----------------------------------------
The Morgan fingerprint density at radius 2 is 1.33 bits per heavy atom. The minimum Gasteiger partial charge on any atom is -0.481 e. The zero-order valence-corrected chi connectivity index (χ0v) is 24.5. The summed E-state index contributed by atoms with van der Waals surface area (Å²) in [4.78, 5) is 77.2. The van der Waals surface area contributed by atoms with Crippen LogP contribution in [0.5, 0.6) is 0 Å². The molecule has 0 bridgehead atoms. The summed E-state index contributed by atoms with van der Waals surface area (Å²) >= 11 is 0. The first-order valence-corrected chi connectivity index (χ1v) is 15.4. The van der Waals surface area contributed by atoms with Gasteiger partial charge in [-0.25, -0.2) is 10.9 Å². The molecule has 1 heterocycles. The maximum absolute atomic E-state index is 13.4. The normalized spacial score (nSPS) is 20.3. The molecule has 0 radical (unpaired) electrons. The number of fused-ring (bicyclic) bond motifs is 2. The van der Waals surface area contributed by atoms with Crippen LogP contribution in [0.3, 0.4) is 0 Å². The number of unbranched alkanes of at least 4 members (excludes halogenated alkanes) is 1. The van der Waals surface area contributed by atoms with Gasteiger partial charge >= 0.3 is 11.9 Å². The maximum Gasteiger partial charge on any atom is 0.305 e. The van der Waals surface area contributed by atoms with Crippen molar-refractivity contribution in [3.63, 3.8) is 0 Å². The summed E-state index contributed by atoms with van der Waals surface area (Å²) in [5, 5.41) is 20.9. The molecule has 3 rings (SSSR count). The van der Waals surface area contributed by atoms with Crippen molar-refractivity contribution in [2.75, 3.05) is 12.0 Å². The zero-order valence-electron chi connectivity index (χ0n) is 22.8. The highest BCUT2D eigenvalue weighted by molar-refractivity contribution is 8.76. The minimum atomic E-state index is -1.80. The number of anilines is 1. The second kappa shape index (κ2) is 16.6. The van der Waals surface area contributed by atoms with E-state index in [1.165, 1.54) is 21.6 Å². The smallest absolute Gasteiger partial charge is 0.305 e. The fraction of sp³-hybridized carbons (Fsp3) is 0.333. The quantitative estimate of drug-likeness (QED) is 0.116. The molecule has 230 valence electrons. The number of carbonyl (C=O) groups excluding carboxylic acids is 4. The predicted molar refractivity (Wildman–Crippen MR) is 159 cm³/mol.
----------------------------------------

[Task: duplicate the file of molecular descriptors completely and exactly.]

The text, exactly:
The Morgan fingerprint density at radius 2 is 1.33 bits per heavy atom. The minimum Gasteiger partial charge on any atom is -0.481 e. The zero-order valence-corrected chi connectivity index (χ0v) is 24.5. The summed E-state index contributed by atoms with van der Waals surface area (Å²) in [4.78, 5) is 77.2. The van der Waals surface area contributed by atoms with Crippen LogP contribution in [0.5, 0.6) is 0 Å². The molecule has 0 bridgehead atoms. The summed E-state index contributed by atoms with van der Waals surface area (Å²) >= 11 is 0. The first-order valence-corrected chi connectivity index (χ1v) is 15.4. The van der Waals surface area contributed by atoms with Gasteiger partial charge in [-0.25, -0.2) is 10.9 Å². The molecule has 1 heterocycles. The maximum absolute atomic E-state index is 13.4. The normalized spacial score (nSPS) is 20.3. The molecule has 0 radical (unpaired) electrons. The number of fused-ring (bicyclic) bond motifs is 2. The van der Waals surface area contributed by atoms with Crippen LogP contribution in [0.3, 0.4) is 0 Å². The number of unbranched alkanes of at least 4 members (excludes halogenated alkanes) is 1. The van der Waals surface area contributed by atoms with Gasteiger partial charge >= 0.3 is 11.9 Å². The maximum Gasteiger partial charge on any atom is 0.305 e. The van der Waals surface area contributed by atoms with Crippen molar-refractivity contribution in [3.63, 3.8) is 0 Å². The summed E-state index contributed by atoms with van der Waals surface area (Å²) in [5, 5.41) is 20.9. The molecule has 3 rings (SSSR count). The van der Waals surface area contributed by atoms with Crippen molar-refractivity contribution in [2.75, 3.05) is 12.0 Å². The zero-order valence-electron chi connectivity index (χ0n) is 22.8. The highest BCUT2D eigenvalue weighted by molar-refractivity contribution is 8.76. The minimum atomic E-state index is -1.80. The number of anilines is 1. The second kappa shape index (κ2) is 16.6. The van der Waals surface area contributed by atoms with E-state index in [1.165, 1.54) is 21.6 Å². The smallest absolute Gasteiger partial charge is 0.305 e. The fraction of sp³-hybridized carbons (Fsp3) is 0.333. The quantitative estimate of drug-likeness (QED) is 0.116. The molecule has 230 valence electrons. The number of carbonyl (C=O) groups excluding carboxylic acids is 4. The predicted molar refractivity (Wildman–Crippen MR) is 159 cm³/mol.